Path feelings empathy

Ped foot pedestrian, centipede

Pend spend, think, hang pending, expend

Phil loving bibliophile, philanthropist

Psych mind, spirit psychic, psychotherapy

Port, portal carry portable, transport

Post after postgraduate

Pre before prehistoric

Pro to move ahead,for promotion, propose

Re again recycle

Scrib, script write conscription, prescribe

Soph wisdom philosophy, sophomore

Sol alone isolate, solitaire

Spec, spect look introspection, circumspect

Sub under subtitle, submarine

Super more than supermarket

Tele far telephone

Terra earth territory, terra cotta

Therm heat thermostat, hydrothermal

Trans across transversal, transport

Tri three trio, tricycle

Un not unquestionable

Uni one unicorn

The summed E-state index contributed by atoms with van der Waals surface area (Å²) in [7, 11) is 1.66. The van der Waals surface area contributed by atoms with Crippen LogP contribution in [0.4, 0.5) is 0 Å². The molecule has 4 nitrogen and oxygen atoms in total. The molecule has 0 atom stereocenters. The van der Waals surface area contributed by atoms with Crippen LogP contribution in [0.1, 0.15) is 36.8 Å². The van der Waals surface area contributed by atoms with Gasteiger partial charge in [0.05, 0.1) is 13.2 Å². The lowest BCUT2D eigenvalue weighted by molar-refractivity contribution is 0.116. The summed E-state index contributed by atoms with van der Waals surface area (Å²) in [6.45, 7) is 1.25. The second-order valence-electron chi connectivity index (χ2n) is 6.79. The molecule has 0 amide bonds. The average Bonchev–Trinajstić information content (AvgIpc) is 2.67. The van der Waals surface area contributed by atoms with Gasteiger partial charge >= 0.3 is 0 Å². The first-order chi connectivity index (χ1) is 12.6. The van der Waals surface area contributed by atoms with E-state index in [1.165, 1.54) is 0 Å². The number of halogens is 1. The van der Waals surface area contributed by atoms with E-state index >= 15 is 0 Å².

Urb city urban, suburb

Ver true verify



Voc, vocat call revoke, vocation



Sentence types
Simple – one independent clause


Compound – two or more independent clauses
Complex – one independent clause and one or more dependent (subordinate) clauses

Compound complex – two or more independent clauses and one or more dependent (subordinate) clauses

Coordinating Conjunctions (cc)

(FANBOYS)

for, and, nor, but, or, yet, so



CA- conjunctive adverb

I – independent clause

D – dependent clause

SC- subordinating conjunction
Common subordinating conjunctions (SC)

used in complex sentences
Cause or effect Condition

as even if

because if

in order that if only

since provided

so that since

unless

Concession when

although whenever

as if whether

even if how

even though

though
Comparison or contrast Purpose

as

as if so that



as though that

___________________________

than Relative connectors

whereas (pronouns, adj., adv.)

whether which

while that

whatever

Space or time whose